Also, contrary to what Michael Dell has told the Wall Street Journal, the turnout at the special meeting now scheduled for August 2 is not "unusually low" and, based on Dell's recent prior experience with stockholder meetings, should not have been "unexpected."   According to Dell's own filings with the Securities and Exchange Commission, the quorums at Dell's 2012, 2011 and 2010 annual meetings of stockholders were 73.8%, 75.2% and 76.8%, respectively, with about 69.0%, 71.0% and 73.4%, respectively, of the shares owned by the unaffiliated stockholders voting at those meetings (assuming that Michael Dell voted the shares he controlled, directly and indirectly, at those meetings).  As of Friday, July 26, based on the voting returns received to date, the anticipated quorum for the special meeting to be reconvened on August 2 and the vote participation level for the unaffiliated stockholders already exceed the levels achieved at Dell's 2012, 2011 and 2010 annual meetings of stockholders. 

As we see it, Michael Dell and Silver Lake agreed to a specific voting requirement to approve their deal with full knowledge of the vote participation levels in previous years.  Despite two opportunities, following approximately six weeks of soliciting proxies and approximately six months of promoting their deal, they have been unable to achieve the required stockholder approval and have now offered to pay a dime for a new method of voting designed to prevent stockholders from passively dissenting on the proposed merger.  We view this as a cynical attempt to circumvent the process, which we are told was full of steps designed to protect the interests of Dell stockholders, including this key voting requirement.  Based upon their prior success in securing advantageous terms from the Special Committee, we don't blame Michael Dell or Silver Lake for trying or even thinking that this, too, might be acceptable to the Special Committee.  However, we believe that even you won't be fooled by what has been proposed.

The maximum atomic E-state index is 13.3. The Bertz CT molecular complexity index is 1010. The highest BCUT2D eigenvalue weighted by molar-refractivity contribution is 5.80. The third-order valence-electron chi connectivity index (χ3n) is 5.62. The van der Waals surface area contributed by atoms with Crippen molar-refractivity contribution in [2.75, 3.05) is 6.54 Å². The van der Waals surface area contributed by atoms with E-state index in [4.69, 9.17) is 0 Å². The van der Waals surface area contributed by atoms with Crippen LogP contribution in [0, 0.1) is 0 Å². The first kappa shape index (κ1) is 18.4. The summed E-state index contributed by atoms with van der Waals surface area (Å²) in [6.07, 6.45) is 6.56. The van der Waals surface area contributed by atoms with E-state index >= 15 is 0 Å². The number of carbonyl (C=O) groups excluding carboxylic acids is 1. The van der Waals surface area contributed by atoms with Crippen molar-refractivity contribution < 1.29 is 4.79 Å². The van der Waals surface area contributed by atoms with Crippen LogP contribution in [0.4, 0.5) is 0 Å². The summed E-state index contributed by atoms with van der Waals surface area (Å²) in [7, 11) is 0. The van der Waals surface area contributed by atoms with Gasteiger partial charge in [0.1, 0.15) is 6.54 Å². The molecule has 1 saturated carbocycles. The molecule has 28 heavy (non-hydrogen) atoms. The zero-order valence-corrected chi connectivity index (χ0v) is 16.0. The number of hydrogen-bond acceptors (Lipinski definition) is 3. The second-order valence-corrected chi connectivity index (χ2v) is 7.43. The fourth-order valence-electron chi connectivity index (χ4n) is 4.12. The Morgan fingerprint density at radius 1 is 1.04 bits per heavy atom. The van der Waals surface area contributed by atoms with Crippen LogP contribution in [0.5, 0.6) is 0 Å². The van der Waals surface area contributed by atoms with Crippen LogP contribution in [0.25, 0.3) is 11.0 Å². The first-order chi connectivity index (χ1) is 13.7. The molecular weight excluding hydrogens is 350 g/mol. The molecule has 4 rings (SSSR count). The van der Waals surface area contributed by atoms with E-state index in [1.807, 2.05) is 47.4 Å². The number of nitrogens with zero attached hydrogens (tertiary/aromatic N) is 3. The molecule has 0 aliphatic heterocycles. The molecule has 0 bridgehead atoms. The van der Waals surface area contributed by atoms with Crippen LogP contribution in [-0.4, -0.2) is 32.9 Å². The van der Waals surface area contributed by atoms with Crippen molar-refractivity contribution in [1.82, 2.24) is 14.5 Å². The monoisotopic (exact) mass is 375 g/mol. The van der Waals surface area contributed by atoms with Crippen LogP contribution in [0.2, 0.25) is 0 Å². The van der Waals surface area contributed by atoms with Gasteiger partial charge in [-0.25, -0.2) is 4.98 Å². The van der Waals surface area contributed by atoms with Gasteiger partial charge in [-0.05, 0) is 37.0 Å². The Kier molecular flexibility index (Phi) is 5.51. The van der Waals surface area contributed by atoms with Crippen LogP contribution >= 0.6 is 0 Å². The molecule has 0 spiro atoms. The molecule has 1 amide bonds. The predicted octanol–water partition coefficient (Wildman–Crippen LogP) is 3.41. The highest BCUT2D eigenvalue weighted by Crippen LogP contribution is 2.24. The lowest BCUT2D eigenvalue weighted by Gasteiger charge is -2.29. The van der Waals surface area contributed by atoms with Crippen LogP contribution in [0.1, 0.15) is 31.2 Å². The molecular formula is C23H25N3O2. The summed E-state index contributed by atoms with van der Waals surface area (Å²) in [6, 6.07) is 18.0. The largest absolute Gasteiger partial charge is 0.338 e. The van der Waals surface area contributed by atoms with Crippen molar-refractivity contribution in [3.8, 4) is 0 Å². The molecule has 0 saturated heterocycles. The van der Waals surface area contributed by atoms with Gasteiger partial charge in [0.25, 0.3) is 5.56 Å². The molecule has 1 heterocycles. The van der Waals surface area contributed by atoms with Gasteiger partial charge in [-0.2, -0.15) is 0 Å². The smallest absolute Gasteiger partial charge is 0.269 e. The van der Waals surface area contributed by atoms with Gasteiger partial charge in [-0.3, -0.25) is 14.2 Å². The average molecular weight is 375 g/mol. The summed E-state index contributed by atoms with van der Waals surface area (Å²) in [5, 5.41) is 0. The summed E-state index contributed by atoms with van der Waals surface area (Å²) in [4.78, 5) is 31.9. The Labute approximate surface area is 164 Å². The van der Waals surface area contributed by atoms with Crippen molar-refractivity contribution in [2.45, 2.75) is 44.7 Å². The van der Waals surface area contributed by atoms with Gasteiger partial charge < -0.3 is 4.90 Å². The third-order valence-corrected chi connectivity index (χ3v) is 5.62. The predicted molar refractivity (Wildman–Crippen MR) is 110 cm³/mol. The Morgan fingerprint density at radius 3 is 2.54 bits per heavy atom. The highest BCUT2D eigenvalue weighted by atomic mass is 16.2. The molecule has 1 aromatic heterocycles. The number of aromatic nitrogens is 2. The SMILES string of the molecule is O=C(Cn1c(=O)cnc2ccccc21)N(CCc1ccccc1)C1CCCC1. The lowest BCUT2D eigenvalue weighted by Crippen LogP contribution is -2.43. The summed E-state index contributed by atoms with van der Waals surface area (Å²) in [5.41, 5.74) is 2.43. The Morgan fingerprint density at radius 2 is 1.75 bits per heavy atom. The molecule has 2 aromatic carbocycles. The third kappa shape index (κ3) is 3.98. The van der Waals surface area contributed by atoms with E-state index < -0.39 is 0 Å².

The plain and simple fact is that Michael Dell and Silver Lake have underestimated the extent of stockholder opposition to the Michael Dell/Silver Lake transaction and are unwilling to pay fair value to obtain approval of their interested-party freeze-out transaction.  We believe that many Dell stockholders that currently oppose the transaction may have simply not voted because they knew that their inaction would count as a vote against the merger and that the Unaffiliated Stockholder Approval condition could not be waived.  Should these voters be disenfranchised due to a change in rules?  In a management led buyout where the CEO seeks to take control of the company, shouldn't the burden be on the Company to get the necessary affirmative votes?